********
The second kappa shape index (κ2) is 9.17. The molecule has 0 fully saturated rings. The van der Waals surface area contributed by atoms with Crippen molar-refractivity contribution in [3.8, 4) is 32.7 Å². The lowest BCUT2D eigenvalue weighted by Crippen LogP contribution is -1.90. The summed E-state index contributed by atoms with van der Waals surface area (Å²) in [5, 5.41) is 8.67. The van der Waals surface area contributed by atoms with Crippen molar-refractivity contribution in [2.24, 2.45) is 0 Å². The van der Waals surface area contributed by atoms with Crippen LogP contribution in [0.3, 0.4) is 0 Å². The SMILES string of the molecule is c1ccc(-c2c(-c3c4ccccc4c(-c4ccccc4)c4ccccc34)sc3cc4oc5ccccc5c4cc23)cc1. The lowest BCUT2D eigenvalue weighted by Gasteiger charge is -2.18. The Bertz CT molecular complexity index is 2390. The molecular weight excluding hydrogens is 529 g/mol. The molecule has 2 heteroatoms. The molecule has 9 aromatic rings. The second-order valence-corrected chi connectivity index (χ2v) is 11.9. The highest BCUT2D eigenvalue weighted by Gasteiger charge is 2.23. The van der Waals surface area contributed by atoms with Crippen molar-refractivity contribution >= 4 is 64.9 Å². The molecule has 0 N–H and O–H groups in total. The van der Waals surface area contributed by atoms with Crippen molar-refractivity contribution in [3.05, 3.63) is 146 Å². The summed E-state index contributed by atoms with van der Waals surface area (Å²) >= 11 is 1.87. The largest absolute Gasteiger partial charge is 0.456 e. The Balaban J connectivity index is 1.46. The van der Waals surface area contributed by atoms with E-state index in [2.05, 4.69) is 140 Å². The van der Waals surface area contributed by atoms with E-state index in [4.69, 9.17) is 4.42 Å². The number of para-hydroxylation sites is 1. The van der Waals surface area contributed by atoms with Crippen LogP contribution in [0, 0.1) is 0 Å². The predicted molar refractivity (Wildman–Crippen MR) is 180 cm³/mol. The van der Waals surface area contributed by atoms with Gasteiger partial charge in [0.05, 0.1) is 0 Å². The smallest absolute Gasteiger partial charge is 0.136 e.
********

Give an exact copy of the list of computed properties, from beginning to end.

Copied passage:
The second kappa shape index (κ2) is 9.17. The molecule has 0 fully saturated rings. The van der Waals surface area contributed by atoms with Crippen molar-refractivity contribution in [3.8, 4) is 32.7 Å². The lowest BCUT2D eigenvalue weighted by Crippen LogP contribution is -1.90. The summed E-state index contributed by atoms with van der Waals surface area (Å²) in [5, 5.41) is 8.67. The van der Waals surface area contributed by atoms with Crippen molar-refractivity contribution in [2.24, 2.45) is 0 Å². The van der Waals surface area contributed by atoms with Crippen LogP contribution in [0.3, 0.4) is 0 Å². The SMILES string of the molecule is c1ccc(-c2c(-c3c4ccccc4c(-c4ccccc4)c4ccccc34)sc3cc4oc5ccccc5c4cc23)cc1. The lowest BCUT2D eigenvalue weighted by Gasteiger charge is -2.18. The Bertz CT molecular complexity index is 2390. The molecular weight excluding hydrogens is 529 g/mol. The molecule has 2 heteroatoms. The molecule has 9 aromatic rings. The second-order valence-corrected chi connectivity index (χ2v) is 11.9. The highest BCUT2D eigenvalue weighted by Gasteiger charge is 2.23. The van der Waals surface area contributed by atoms with Crippen molar-refractivity contribution >= 4 is 64.9 Å². The molecule has 0 N–H and O–H groups in total. The van der Waals surface area contributed by atoms with Crippen molar-refractivity contribution in [3.05, 3.63) is 146 Å². The summed E-state index contributed by atoms with van der Waals surface area (Å²) >= 11 is 1.87. The largest absolute Gasteiger partial charge is 0.456 e. The Balaban J connectivity index is 1.46. The van der Waals surface area contributed by atoms with E-state index in [2.05, 4.69) is 140 Å². The van der Waals surface area contributed by atoms with E-state index in [4.69, 9.17) is 4.42 Å². The number of para-hydroxylation sites is 1. The van der Waals surface area contributed by atoms with Crippen LogP contribution in [0, 0.1) is 0 Å². The predicted molar refractivity (Wildman–Crippen MR) is 180 cm³/mol. The van der Waals surface area contributed by atoms with Gasteiger partial charge in [0.05, 0.1) is 0 Å². The smallest absolute Gasteiger partial charge is 0.136 e.